Critics refer to the Olympics as the five ring circus. Certainly, here in Vancouver, Olympic preparations involve hoisting a lot of white canvas tents. Pictured above is BC Place Stadium, which has just been closed to the public(and professional football) to fit it up for the Opening and Closing Ceremonies. As I walked by the tent structure in the foreground, I could hear rehearsals underway.
That's the Olympic Village in the distance. It was turned over to VANOC just last month to prep it for the arrival of the athletes.
All of this area is rapidly being fenced off and fitted up with security cameras. The City promises to remove all the video cameras from public areas after the Games. We shall see. Until then, they will see....
It surprises Olympic newbies to learn that a lot of money is being spent on temporary international, national, provincial, native people's and corporate pavilions. Sort of a world's fair for the rich and something to do if you couldn't get actual Olympic tickets.
Here, a storefront in the upscale Heritage District of downtown, is being converted to displays by Canada's Northwest Territories, Yukon and Nunavut.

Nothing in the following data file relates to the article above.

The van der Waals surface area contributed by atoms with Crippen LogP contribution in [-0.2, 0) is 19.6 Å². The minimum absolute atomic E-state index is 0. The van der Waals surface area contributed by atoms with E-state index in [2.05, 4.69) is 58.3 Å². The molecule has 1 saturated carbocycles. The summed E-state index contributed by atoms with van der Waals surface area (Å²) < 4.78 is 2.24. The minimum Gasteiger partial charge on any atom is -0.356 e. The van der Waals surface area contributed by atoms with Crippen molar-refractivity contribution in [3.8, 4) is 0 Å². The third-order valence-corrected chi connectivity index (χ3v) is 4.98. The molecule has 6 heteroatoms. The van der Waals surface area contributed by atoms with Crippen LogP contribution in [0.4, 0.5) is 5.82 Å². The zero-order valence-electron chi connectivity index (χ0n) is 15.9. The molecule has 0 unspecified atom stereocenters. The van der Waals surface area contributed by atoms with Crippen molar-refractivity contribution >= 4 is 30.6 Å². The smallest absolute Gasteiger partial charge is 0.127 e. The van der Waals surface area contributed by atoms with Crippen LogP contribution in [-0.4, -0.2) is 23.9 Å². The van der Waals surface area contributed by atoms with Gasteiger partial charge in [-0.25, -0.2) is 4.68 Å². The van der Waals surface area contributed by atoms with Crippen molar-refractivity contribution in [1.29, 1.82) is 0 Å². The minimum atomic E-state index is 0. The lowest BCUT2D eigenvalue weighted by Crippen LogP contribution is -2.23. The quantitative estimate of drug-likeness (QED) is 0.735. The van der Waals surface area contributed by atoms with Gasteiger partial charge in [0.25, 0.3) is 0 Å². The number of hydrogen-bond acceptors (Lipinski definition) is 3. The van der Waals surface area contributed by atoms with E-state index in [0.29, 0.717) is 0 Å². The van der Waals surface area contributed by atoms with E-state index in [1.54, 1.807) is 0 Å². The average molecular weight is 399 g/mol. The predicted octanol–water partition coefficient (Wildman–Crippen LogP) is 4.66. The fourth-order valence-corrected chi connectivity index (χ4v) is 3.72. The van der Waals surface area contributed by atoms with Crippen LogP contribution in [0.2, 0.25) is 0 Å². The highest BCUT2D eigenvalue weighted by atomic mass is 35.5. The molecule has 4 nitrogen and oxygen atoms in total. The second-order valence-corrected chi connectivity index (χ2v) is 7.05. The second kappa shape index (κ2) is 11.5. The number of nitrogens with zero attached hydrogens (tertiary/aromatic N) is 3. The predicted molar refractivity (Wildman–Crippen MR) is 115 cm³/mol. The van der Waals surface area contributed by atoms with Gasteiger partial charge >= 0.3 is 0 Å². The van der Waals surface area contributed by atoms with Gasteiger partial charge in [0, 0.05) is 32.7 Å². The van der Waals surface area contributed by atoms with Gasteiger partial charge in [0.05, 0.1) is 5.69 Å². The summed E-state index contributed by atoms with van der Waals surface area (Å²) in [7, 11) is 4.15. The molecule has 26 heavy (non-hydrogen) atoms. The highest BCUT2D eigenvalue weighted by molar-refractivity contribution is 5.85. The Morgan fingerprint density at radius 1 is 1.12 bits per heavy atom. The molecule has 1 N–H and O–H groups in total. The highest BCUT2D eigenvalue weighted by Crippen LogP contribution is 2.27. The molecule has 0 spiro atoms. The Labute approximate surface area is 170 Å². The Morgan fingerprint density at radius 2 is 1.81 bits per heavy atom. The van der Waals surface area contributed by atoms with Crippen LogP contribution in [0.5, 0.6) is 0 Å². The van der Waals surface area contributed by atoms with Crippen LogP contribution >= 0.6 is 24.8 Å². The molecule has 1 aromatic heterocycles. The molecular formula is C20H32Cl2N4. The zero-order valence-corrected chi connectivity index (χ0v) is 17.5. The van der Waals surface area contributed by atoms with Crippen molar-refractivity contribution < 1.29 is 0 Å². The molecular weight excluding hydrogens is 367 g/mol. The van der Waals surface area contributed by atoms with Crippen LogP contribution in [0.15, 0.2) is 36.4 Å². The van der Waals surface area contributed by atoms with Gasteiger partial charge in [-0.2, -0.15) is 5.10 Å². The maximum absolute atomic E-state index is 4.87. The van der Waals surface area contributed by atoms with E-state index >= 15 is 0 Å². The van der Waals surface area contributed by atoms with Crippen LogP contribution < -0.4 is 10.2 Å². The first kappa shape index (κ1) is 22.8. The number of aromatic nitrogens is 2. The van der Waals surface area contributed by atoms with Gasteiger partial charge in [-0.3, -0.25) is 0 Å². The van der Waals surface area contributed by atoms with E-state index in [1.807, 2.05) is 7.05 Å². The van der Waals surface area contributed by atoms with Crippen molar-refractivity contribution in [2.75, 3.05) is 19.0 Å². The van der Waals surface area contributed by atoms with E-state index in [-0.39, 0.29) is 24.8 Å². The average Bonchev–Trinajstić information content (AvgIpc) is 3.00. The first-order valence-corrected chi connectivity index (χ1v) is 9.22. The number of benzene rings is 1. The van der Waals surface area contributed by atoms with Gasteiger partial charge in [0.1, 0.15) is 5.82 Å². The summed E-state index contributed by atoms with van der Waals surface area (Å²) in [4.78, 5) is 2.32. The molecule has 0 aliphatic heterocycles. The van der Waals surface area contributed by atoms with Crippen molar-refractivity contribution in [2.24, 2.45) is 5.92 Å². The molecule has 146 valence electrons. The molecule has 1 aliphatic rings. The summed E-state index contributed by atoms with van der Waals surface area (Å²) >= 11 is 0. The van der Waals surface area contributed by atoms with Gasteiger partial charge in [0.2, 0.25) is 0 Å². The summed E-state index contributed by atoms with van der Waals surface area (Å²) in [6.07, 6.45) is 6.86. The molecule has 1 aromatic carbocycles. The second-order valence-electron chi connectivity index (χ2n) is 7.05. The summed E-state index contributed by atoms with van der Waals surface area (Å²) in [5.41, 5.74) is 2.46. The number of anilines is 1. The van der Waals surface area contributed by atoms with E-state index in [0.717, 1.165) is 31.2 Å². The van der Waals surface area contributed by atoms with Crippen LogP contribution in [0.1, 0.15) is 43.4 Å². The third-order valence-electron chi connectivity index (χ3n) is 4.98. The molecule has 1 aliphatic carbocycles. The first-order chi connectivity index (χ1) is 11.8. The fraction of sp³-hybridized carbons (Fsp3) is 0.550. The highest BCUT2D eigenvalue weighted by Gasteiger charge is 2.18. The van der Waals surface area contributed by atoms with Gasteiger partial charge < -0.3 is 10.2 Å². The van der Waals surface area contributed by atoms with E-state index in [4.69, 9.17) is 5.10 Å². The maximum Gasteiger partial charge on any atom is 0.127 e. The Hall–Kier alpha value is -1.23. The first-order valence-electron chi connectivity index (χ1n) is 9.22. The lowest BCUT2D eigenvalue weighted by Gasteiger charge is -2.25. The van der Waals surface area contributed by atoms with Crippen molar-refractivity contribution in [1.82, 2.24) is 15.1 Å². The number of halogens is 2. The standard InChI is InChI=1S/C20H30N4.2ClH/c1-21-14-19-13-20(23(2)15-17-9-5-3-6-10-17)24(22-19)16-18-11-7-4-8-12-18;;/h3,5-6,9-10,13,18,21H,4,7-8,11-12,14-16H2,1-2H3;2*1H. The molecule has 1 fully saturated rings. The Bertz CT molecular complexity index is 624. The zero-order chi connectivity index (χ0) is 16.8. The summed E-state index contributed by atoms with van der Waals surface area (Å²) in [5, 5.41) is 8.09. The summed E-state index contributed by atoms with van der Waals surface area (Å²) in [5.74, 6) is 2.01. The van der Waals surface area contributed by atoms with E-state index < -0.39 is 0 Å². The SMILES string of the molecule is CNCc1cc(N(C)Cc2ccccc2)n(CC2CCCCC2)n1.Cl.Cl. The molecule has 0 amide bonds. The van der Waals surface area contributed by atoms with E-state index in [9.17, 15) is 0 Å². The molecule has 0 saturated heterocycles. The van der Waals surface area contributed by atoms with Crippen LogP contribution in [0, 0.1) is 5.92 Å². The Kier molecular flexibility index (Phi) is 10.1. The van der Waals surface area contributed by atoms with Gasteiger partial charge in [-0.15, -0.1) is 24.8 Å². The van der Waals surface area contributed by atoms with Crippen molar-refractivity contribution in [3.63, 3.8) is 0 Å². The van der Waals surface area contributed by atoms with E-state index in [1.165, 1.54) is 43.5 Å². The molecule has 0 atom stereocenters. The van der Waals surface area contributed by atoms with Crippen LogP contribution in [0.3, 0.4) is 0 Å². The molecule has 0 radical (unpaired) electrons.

Across False Creek, Vancouver's Science World & Imax Theatre(the big silver ball) has been leased in its entirety to the Russian government to show off the next winter games in Sochi in 2014.
But the biggest pavilion of them all is Molson Canadian Hockey House. It will not fit in one camera shot. Just try to picture an 81,000 square foot rectangular, white canvas tent, surrounded by acres of asphalt. At $15,000,000, it is the largest, temporary, freestanding pavilion ever built in Canada. Like at the Super Bowl or a Formula One event, entry to the Big Tent will not come cheaply. Tickets ranging from $99 for a half-day in the "fan zone" to $8700 for 17 days access to an executive lounge area with catering by the renowned chef, Wolfgang Puck, first rate music and comedy performances, a chance to meet the Who's Who of NHL and world hockey and all the beer you can drink. Molsons is planning for the consumption of over 350,000 cans of beer.
***They better have portapotties!